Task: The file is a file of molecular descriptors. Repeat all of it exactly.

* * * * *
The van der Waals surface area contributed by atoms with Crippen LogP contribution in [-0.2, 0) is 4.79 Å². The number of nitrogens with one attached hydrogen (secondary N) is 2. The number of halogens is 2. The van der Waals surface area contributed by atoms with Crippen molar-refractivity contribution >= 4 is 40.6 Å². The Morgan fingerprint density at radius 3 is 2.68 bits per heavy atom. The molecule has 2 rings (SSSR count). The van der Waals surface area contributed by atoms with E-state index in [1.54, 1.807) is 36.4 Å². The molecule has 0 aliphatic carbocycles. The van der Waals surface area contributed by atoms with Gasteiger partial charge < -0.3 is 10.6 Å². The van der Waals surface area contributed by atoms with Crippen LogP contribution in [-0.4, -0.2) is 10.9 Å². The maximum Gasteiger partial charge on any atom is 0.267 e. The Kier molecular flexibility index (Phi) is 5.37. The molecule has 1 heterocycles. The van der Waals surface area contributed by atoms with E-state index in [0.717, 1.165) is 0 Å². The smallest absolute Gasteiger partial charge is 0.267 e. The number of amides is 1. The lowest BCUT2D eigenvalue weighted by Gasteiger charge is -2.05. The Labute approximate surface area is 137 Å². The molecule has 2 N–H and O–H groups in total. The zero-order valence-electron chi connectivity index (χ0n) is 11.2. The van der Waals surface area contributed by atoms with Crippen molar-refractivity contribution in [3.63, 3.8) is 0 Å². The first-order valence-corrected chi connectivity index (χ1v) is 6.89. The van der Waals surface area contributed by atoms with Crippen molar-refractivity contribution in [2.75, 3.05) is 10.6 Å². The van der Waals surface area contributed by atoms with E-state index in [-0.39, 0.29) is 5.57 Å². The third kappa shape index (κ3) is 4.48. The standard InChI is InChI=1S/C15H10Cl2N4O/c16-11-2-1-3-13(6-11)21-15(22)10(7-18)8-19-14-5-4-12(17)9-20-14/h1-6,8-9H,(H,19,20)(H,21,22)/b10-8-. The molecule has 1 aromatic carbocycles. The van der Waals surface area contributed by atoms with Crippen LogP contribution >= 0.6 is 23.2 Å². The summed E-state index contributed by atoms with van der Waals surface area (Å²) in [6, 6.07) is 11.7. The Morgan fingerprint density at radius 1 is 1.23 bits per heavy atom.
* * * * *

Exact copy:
The van der Waals surface area contributed by atoms with Crippen LogP contribution in [-0.2, 0) is 4.79 Å². The number of nitrogens with one attached hydrogen (secondary N) is 2. The number of halogens is 2. The van der Waals surface area contributed by atoms with Crippen molar-refractivity contribution >= 4 is 40.6 Å². The Morgan fingerprint density at radius 3 is 2.68 bits per heavy atom. The molecule has 2 rings (SSSR count). The van der Waals surface area contributed by atoms with E-state index in [1.54, 1.807) is 36.4 Å². The molecule has 0 aliphatic carbocycles. The van der Waals surface area contributed by atoms with Gasteiger partial charge < -0.3 is 10.6 Å². The van der Waals surface area contributed by atoms with Crippen LogP contribution in [-0.4, -0.2) is 10.9 Å². The maximum Gasteiger partial charge on any atom is 0.267 e. The Kier molecular flexibility index (Phi) is 5.37. The molecule has 1 heterocycles. The van der Waals surface area contributed by atoms with E-state index in [0.717, 1.165) is 0 Å². The smallest absolute Gasteiger partial charge is 0.267 e. The number of amides is 1. The lowest BCUT2D eigenvalue weighted by Gasteiger charge is -2.05. The Labute approximate surface area is 137 Å². The molecule has 2 N–H and O–H groups in total. The zero-order valence-electron chi connectivity index (χ0n) is 11.2. The van der Waals surface area contributed by atoms with Crippen molar-refractivity contribution in [3.63, 3.8) is 0 Å². The first-order valence-corrected chi connectivity index (χ1v) is 6.89. The van der Waals surface area contributed by atoms with Crippen molar-refractivity contribution in [2.75, 3.05) is 10.6 Å². The van der Waals surface area contributed by atoms with E-state index in [-0.39, 0.29) is 5.57 Å². The third kappa shape index (κ3) is 4.48. The standard InChI is InChI=1S/C15H10Cl2N4O/c16-11-2-1-3-13(6-11)21-15(22)10(7-18)8-19-14-5-4-12(17)9-20-14/h1-6,8-9H,(H,19,20)(H,21,22)/b10-8-. The molecule has 1 aromatic carbocycles. The van der Waals surface area contributed by atoms with Crippen LogP contribution >= 0.6 is 23.2 Å². The summed E-state index contributed by atoms with van der Waals surface area (Å²) in [6, 6.07) is 11.7. The Morgan fingerprint density at radius 1 is 1.23 bits per heavy atom.